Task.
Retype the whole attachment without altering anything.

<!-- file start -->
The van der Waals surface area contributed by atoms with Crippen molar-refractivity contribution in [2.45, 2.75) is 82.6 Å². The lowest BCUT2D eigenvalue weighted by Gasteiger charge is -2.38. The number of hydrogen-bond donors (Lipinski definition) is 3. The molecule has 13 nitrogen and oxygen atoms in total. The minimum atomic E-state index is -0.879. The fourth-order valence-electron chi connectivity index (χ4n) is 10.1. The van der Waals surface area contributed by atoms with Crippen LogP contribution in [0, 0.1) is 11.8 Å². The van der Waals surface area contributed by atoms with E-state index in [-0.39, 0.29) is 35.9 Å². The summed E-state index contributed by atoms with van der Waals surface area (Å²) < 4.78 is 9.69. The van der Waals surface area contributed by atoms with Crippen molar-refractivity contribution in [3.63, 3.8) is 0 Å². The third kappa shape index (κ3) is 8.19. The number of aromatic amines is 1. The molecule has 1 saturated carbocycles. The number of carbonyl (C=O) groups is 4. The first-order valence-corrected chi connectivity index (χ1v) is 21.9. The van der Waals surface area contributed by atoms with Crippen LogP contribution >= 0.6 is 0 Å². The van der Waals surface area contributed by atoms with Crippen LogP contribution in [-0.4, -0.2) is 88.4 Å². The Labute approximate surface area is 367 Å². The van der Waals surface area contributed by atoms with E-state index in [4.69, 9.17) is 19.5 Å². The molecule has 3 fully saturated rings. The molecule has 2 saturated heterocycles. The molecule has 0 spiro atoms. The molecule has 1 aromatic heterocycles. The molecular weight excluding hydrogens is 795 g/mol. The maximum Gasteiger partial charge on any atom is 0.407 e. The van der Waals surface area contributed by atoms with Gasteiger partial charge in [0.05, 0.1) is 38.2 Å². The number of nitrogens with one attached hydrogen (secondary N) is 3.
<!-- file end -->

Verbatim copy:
The van der Waals surface area contributed by atoms with Crippen molar-refractivity contribution in [2.45, 2.75) is 82.6 Å². The lowest BCUT2D eigenvalue weighted by Gasteiger charge is -2.38. The number of hydrogen-bond donors (Lipinski definition) is 3. The molecule has 13 nitrogen and oxygen atoms in total. The minimum atomic E-state index is -0.879. The fourth-order valence-electron chi connectivity index (χ4n) is 10.1. The van der Waals surface area contributed by atoms with Crippen LogP contribution in [0, 0.1) is 11.8 Å². The van der Waals surface area contributed by atoms with E-state index in [-0.39, 0.29) is 35.9 Å². The summed E-state index contributed by atoms with van der Waals surface area (Å²) < 4.78 is 9.69. The van der Waals surface area contributed by atoms with Crippen molar-refractivity contribution in [3.63, 3.8) is 0 Å². The third kappa shape index (κ3) is 8.19. The number of aromatic amines is 1. The molecule has 1 saturated carbocycles. The number of carbonyl (C=O) groups is 4. The first-order valence-corrected chi connectivity index (χ1v) is 21.9. The van der Waals surface area contributed by atoms with Crippen LogP contribution >= 0.6 is 0 Å². The van der Waals surface area contributed by atoms with Crippen LogP contribution in [-0.4, -0.2) is 88.4 Å². The Labute approximate surface area is 367 Å². The van der Waals surface area contributed by atoms with E-state index in [4.69, 9.17) is 19.5 Å². The molecule has 3 fully saturated rings. The molecule has 2 saturated heterocycles. The molecule has 0 spiro atoms. The molecule has 1 aromatic heterocycles. The molecular weight excluding hydrogens is 795 g/mol. The maximum Gasteiger partial charge on any atom is 0.407 e. The van der Waals surface area contributed by atoms with Gasteiger partial charge in [0.05, 0.1) is 38.2 Å². The number of nitrogens with one attached hydrogen (secondary N) is 3.